“My own view is that it’s an imperfect analogy by design,” Michael E. Mann, a professor of atmospheric science at Penn State, told Yahoo News. Mann was specifically mentioned by Leonardo DiCaprio as an inspiration for the character he plays in “Don’t Look Up” because of how Mann handles his frequent media appearances.
“I suspect that McKay wanted to focus our attention on a crisis that isn’t laden with ideological baggage in the way that climate change has become thanks to the fossil-fuel-funded disinformation campaign,” Mann said. “So instead he created a politically neutral vehicle for exploring the strictures of our politics and media environment when it comes to acting on an imminent crisis where vested interests stand to benefit from inaction. Among other things, McKay drives home a central point I make in my recent book ‘The New Climate War’ about the risk in allowing techno-billionaires to dictate how we respond to the crisis.”
“Don’t Look Up” also captures the way humanity has delayed action to address climate change, such as transitioning from fossil fuels to clean energy sources, for so long that it now requires bigger, faster and more aggressive action than it otherwise would have.
“No metaphor is perfect, but there are two aspects of it that do afford a comparison with the climate problem,” Emanuel said. “One is that it’s something that’s going to happen in the future that’s not having much effect today. The other thing that is dramatically true in that case, and is also true in the climate case, is that the longer you wait, the harder it is to do anything about it and the more expensive it is to do anything about it.
“If you catch this meteor or asteroid when it’s still very far away, you don’t need very much energy at all to knock it off course,” Emanuel said. “But if you wait until the last minute, you have to exert huge forces on it. And at some point, you don’t have enough energy to do anything about it. And the climate is similar in that sense. If we had started doing [climate action] 40 years ago, we wouldn’t have had to spend very much money and we’d be fine today. You keep putting it off, putting it off, and hoping it will be the next generation’s problem and not ours, and it’s getting more and more expensive. And at some point, you won’t be able to do anything about it.”
In fact, some climate scientists themselves have previously used the analogy of an object from outer space. “Imagine a giant asteroid on a direct collision course with Earth. That’s the equivalent of what we face now,” said James Hansen, former longtime director of the NASA Goddard Institute for Space Studies, in a 2012 TED talk on climate change. Hansen noted how “Don’t Look Up” echoed his own observation on his website at Columbia University, where he is now an adjunct professor in the program on climate science, awareness and solutions at the Earth Institute.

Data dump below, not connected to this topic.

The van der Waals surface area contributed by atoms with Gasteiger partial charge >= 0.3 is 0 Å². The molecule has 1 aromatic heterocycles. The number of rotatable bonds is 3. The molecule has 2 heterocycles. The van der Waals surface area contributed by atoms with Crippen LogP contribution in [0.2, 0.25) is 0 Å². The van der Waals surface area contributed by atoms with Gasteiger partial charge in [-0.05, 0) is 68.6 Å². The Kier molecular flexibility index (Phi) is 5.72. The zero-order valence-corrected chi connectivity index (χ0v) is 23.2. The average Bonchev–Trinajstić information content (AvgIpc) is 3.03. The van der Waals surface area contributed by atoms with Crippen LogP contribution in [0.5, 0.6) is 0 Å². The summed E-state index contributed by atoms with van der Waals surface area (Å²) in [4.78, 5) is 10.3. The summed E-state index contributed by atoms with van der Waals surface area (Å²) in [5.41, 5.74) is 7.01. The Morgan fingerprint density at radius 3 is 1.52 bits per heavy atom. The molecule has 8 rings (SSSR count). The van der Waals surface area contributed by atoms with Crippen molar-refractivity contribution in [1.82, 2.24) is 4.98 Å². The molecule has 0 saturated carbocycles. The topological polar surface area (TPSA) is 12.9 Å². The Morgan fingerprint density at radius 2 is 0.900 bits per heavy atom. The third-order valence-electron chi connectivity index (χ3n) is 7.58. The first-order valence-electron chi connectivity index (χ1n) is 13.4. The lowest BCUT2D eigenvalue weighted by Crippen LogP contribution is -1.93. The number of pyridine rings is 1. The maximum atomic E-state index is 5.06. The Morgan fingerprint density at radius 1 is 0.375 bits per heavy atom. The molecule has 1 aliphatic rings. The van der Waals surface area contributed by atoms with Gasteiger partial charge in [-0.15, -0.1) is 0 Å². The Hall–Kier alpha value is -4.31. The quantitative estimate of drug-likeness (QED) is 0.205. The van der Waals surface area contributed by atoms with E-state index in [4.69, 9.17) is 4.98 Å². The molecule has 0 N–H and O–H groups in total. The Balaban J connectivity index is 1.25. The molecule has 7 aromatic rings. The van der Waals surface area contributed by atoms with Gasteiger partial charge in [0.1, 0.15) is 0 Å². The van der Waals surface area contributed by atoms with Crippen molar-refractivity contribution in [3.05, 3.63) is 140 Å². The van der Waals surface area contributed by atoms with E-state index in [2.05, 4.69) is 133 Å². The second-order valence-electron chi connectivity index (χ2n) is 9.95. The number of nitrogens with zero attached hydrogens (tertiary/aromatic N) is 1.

In his blog post, Hansen went on to note both the similarities and differences between the scenario in the film and climate change. “Scientists are frustrated as they try to communicate the emergency in both the asteroid story and the real-world climate story,” Hansen writes. “Villains in the asteroid story include greedy industrialists, incompetent and corrupt government, media that abdicate responsible reporting in favor of ratings, and a public focused on tabloid entertainment. With all that headwind, can the asteroid story have a happy ending? ... The real climate story faces those headwinds and more. The long timescale brings intergenerational conflict: today’s adult leaders fail to take needed actions, but today’s young people and offspring bear the consequences.”
Several climate scientists said their frustration with political denialism and inaction on climate change seems to be felt by scientists with other specialties, such as the COVID-19 pandemic and other threats to public health and safety. Although the filmmakers had climate change in mind when making the movie, “it could well have been” about COVID, Emanuel said. Being ignored by politicians and members of the public who are unwilling to accept an unpleasant truth “is frustrating for climate scientists, as it is for the whole medical profession trying to get people to wear masks and get vaccinated,” he added.
“[‘Don’t Look Up’] sort of distills a lot of the societal and systemic issues that relate not only to climate change, but to a bunch of other global-scale society problems like the pandemic, to its most essential form,” Swain said. “There’s hard empirical evidence that a very bad thing is going to happen, but that it potentially can be completely averted, in all likelihood, if society and governments do what needs to be done quickly enough. And despite that overwhelming evidence, the things that need to be done aren’t done, for reasons that have more to do with political ideology and money than anything else.”
Swain also observed that living through climate change increasingly feels like a dystopian fantasy, making “Don’t Look Up” an overdue artistic expression of that growing reality.
“Getting real tired of living in a real-world disaster movie,” Swain tweeted on Dec. 30. He was referring to the fires that ravaged Boulder County, Colo., last week, an unusual incident in winter made more likely by climate change and the COVID-19 pandemic.
“It’s shocking to me that there aren’t more climate change shows,” Swain told Yahoo News. “Why isn’t there more science fiction that talks about climate? Why isn’t climate just folded into more narratives that aren’t directly about climate change?”
Perhaps, now that Hollywood has seen the success of “Don’t Look Up,” there will be.